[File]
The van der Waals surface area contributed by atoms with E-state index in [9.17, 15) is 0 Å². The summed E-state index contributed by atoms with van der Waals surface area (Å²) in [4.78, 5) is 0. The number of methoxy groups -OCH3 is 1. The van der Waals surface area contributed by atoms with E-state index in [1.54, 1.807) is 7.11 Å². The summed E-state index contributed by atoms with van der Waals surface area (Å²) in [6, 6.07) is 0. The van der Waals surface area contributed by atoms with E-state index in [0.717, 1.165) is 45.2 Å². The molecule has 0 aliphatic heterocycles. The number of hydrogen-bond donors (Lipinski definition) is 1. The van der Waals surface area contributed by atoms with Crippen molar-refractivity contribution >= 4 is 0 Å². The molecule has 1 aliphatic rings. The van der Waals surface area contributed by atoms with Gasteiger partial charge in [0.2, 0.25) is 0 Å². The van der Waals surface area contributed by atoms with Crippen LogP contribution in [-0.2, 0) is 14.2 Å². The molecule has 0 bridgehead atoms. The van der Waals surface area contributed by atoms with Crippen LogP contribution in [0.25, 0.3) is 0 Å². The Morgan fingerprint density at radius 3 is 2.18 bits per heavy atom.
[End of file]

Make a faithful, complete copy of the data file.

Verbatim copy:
The van der Waals surface area contributed by atoms with E-state index in [9.17, 15) is 0 Å². The summed E-state index contributed by atoms with van der Waals surface area (Å²) in [4.78, 5) is 0. The number of methoxy groups -OCH3 is 1. The van der Waals surface area contributed by atoms with E-state index in [1.54, 1.807) is 7.11 Å². The summed E-state index contributed by atoms with van der Waals surface area (Å²) in [6, 6.07) is 0. The van der Waals surface area contributed by atoms with E-state index in [0.717, 1.165) is 45.2 Å². The molecule has 0 aliphatic heterocycles. The number of hydrogen-bond donors (Lipinski definition) is 1. The van der Waals surface area contributed by atoms with Crippen molar-refractivity contribution >= 4 is 0 Å². The molecule has 1 aliphatic rings. The van der Waals surface area contributed by atoms with Gasteiger partial charge in [0.2, 0.25) is 0 Å². The van der Waals surface area contributed by atoms with Crippen LogP contribution in [-0.2, 0) is 14.2 Å². The molecule has 0 bridgehead atoms. The van der Waals surface area contributed by atoms with Crippen LogP contribution in [0.25, 0.3) is 0 Å². The Morgan fingerprint density at radius 3 is 2.18 bits per heavy atom.